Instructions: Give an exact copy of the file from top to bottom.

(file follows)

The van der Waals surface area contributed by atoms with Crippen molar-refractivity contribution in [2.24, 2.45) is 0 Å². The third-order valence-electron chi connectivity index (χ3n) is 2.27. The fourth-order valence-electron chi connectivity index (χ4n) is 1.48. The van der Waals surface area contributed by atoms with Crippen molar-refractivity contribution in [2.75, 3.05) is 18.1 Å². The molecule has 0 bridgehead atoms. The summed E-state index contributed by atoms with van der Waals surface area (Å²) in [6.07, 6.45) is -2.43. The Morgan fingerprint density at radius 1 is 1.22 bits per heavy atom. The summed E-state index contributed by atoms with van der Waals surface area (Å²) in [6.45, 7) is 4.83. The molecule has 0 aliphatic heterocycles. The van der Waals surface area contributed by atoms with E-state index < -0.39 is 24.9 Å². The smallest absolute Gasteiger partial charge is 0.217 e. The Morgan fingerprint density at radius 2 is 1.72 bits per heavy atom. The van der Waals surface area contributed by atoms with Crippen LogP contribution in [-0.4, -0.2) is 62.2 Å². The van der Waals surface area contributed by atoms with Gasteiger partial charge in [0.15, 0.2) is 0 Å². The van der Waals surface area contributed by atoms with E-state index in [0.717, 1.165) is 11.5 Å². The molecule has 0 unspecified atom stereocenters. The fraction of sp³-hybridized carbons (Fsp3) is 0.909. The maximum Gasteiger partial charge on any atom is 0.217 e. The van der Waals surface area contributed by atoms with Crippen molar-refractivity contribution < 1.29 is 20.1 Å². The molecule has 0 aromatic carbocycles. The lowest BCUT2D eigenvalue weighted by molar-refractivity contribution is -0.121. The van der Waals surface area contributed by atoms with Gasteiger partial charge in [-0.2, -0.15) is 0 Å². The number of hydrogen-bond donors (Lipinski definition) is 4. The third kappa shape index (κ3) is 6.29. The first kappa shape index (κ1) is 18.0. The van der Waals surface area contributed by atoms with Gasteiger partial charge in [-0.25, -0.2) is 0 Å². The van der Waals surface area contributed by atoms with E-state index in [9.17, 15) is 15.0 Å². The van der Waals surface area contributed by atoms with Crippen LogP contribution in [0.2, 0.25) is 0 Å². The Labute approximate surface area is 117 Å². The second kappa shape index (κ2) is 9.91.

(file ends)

The van der Waals surface area contributed by atoms with Crippen molar-refractivity contribution in [2.24, 2.45) is 0 Å². The third-order valence-electron chi connectivity index (χ3n) is 2.27. The fourth-order valence-electron chi connectivity index (χ4n) is 1.48. The van der Waals surface area contributed by atoms with Crippen molar-refractivity contribution in [2.75, 3.05) is 18.1 Å². The molecule has 0 bridgehead atoms. The summed E-state index contributed by atoms with van der Waals surface area (Å²) in [6.07, 6.45) is -2.43. The Morgan fingerprint density at radius 1 is 1.22 bits per heavy atom. The summed E-state index contributed by atoms with van der Waals surface area (Å²) in [6.45, 7) is 4.83. The molecule has 0 aliphatic heterocycles. The van der Waals surface area contributed by atoms with E-state index < -0.39 is 24.9 Å². The smallest absolute Gasteiger partial charge is 0.217 e. The Morgan fingerprint density at radius 2 is 1.72 bits per heavy atom. The van der Waals surface area contributed by atoms with Crippen LogP contribution in [-0.4, -0.2) is 62.2 Å². The van der Waals surface area contributed by atoms with Gasteiger partial charge in [0.15, 0.2) is 0 Å². The van der Waals surface area contributed by atoms with E-state index in [0.717, 1.165) is 11.5 Å². The molecule has 0 unspecified atom stereocenters. The fraction of sp³-hybridized carbons (Fsp3) is 0.909. The maximum Gasteiger partial charge on any atom is 0.217 e. The van der Waals surface area contributed by atoms with Crippen molar-refractivity contribution < 1.29 is 20.1 Å². The molecule has 0 aromatic carbocycles. The lowest BCUT2D eigenvalue weighted by molar-refractivity contribution is -0.121. The van der Waals surface area contributed by atoms with Gasteiger partial charge in [-0.2, -0.15) is 0 Å². The number of hydrogen-bond donors (Lipinski definition) is 4. The third kappa shape index (κ3) is 6.29. The first kappa shape index (κ1) is 18.0. The van der Waals surface area contributed by atoms with Gasteiger partial charge in [-0.25, -0.2) is 0 Å². The van der Waals surface area contributed by atoms with E-state index in [9.17, 15) is 15.0 Å². The van der Waals surface area contributed by atoms with Crippen LogP contribution in [0.2, 0.25) is 0 Å². The Labute approximate surface area is 117 Å². The second kappa shape index (κ2) is 9.91.